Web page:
Iced by Karen Marie Moning

Fever, #6

The year is 1 AWC—After the Wall Crash. The Fae are free and hunting us. It’s a war zone out there, and no two days are alike. I’m Dani O’Malley, the chaos-filled streets of Dublin are my home, and there’s no place I’d rather be.

Dani “Mega” O’Malley plays by her own set of rules—and in a world overrun by Dark Fae, her biggest rule is: Do what it takes to survive. Possessing rare talents and the all-powerful Sword of Light, Dani is more than equipped for the task. In fact, she’s one of the rare humans who can defend themselves against the Unseelie. But now, amid the pandemonium, her greatest gifts have turned into serious liabilities.

Dani’s ex–best friend, MacKayla Lane, wants her dead, the terrifying Unseelie princes have put a price on her head, and Inspector Jayne, the head of the police force, is after her sword and will stop at nothing to get it. What’s more, people are being mysteriously frozen to death all over the city, encased on the spot in sub-zero, icy tableaux.

When Dublin’s most seductive nightclub gets blanketed in hoarfrost, Dani finds herself at the mercy of Ryodan, the club’s ruthless, immortal owner. He needs her quick wit and exceptional skill to figure out what’s freezing Fae and humans dead in their tracks—and Ryodan will do anything to ensure her compliance.

Dodging bullets, fangs, and fists, Dani must strike treacherous bargains and make desperate alliances to save her beloved Dublin—before everything and everyone in it gets iced.

“Who and what we surround ourselves with is who and what we become. In the midst of good people, it is easy to be good. in the midst of bad people, it is easy to be bad.”

I’ve put off reading this book forever for two reasons – one, I’ve heard so many downer reviews about it, and second, I was never a Dani fan other than small doses. I can tolerate the kid’s overexcited cuteness depending on what’s going on, and I dug her loyalty to Mac and issues with authority, but sometimes her dialogue got on my nerves, especially the stupid word “feck” she’s always touting. Since I loved the first five books told singular point of view through Mac, that’s what I’ve been used to up to this point.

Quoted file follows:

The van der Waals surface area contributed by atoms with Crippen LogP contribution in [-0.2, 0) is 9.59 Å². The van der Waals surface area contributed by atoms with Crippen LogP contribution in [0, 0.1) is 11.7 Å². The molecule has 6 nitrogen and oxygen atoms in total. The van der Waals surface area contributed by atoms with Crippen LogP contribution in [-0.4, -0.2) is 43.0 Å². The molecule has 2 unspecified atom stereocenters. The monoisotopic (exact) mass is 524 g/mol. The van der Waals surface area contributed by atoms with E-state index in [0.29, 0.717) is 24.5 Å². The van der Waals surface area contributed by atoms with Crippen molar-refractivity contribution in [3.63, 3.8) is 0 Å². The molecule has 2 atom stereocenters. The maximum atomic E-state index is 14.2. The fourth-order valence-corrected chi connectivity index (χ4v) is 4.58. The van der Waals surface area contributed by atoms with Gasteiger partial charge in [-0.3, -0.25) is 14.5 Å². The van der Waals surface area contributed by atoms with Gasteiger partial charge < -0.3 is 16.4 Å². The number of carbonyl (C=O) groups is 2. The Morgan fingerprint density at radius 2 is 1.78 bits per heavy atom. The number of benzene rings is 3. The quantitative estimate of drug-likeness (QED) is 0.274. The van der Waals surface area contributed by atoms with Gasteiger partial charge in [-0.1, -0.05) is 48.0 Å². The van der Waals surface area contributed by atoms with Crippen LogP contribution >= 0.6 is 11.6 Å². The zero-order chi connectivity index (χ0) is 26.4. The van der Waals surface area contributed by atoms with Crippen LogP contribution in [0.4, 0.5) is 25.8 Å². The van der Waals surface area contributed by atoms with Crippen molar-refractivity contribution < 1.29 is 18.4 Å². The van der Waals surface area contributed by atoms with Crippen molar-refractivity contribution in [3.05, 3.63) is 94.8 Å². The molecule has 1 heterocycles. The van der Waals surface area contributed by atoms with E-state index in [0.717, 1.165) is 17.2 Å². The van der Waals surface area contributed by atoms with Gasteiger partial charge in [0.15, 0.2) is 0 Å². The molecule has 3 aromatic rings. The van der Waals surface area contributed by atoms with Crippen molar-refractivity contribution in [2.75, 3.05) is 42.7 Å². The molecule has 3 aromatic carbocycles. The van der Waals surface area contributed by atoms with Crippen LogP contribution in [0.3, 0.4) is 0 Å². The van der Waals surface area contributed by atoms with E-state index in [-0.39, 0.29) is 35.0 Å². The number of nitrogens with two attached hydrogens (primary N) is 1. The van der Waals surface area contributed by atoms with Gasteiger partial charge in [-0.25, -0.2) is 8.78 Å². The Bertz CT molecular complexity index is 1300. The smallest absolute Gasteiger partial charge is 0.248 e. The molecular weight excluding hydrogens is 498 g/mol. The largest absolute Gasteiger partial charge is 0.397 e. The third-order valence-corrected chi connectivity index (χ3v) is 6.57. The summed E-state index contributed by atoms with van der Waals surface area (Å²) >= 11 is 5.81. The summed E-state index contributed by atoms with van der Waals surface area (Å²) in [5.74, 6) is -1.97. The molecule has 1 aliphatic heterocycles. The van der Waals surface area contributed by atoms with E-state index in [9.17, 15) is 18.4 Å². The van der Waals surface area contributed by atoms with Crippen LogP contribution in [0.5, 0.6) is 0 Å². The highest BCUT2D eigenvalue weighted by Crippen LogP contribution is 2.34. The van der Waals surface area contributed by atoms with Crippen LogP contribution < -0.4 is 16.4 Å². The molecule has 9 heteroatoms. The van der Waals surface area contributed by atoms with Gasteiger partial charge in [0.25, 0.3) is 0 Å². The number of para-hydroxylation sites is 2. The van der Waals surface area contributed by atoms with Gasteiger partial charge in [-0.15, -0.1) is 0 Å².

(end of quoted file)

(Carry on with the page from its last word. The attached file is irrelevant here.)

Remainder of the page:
My first concern was that this would be an irritating book because of Dani getting on my nerves – imagine my surprise when it was almost everyone else who drove me up the wall instead. Besides overdoing on “dude” and sometimes getting too try-hard on the humor, it was everyone else I despised.

Ryodan is especially an ass. Who needs sex every night with random women? I’m not a prude but seriously, after thousands of years it would get old without an emotional bond. Does the author think this makes a man more attractive because he’s such a sexual being? If anything the lack of emotion and animalistic view on it was a turn-off. I was especially mad about the Jo thing. How cruel to do to Dani. Not because I’m into some pedo-bond or am excited about them being together in the future when she’s legal, but because it’s her friend who was only there to protect her, so it seems predatory to prey on her. He calling her “Kid” grew so irritating. Overdone.

And why wouldn’t Ryodan care about the sword and Jayne treating her so badly? How many times will Ryodan threaten her and be such a douche?

Why is Christian suddenly an insane man so obsessed with Dani? I get he’s changing, but his hatred toward humans doesn’t make sense. V’Lane and the other fae learned disdain over time because of their immortality compared to humans, but Christian developing this disdain isn’t realistic. Besides this, why this attraction to Dani – besides being disturbing (yech) doesn’t make any sense. The series has never done soul mates, it’s just weird. Plus he’s now an ass. I liked him before and was interested in what would happen with him, but this book kind of killed that, so…

Jayne is SO obnoxious, what a creep. Even Mac’s mother’s one scene was so annoying. She refused to listen to Dani try to explain anything, kept interrupting her, refuses to see Ryodan in a bad light – how is that possible? Nothing wrong with disagreeing, but don't be rude and dismissive about it for manner's sake. I think with the author wanting him as a love interest for Dani later she’s trying to change the stuff he did earlier (like kidnapping and threats) to try to make him be a mixture of a good guy and a bad, but it’s not working for me.

And the shifting points of view are just weird --- don't do first person point of view when you don't have a solely first person novel because it's just awkward. The invented story of the ice thing is decently interesting, and I loved her friend Dancer, but otherwise....twilight zone stuff. I don't like how Dani has to feel so involved because she's so trapped --- made ME start feeling trapped after awhile. And of course a small cliffhanger, grrr.

And if Cruce can so easily communicate with the sidhe-seers, he clearly wasn't anchored down strong in the first place. With the confusion of the door not being sealable, makes me suspicious that the King kind of wants him to get free --- otherwise why is it so easy?

I wanted to read this one in case I missed anything important before continuing the other Mac books, but really there is little here other than asshole characters, their unsettling attraction to 14-year old Dani, weird writing that seems downhill, and frustration. Still, there were some good parts – more Fever series, seriously funny stuff with the music selection during the battle, the intro of the disturbing Night Hag, some decently done fight scenes. Lor was particularly amusing later on.

   Book Quotes:

“I’ve lived a long time, kid, and I’ve never heard anyone mutilate the English language quite like you.”

   Cover Gallery: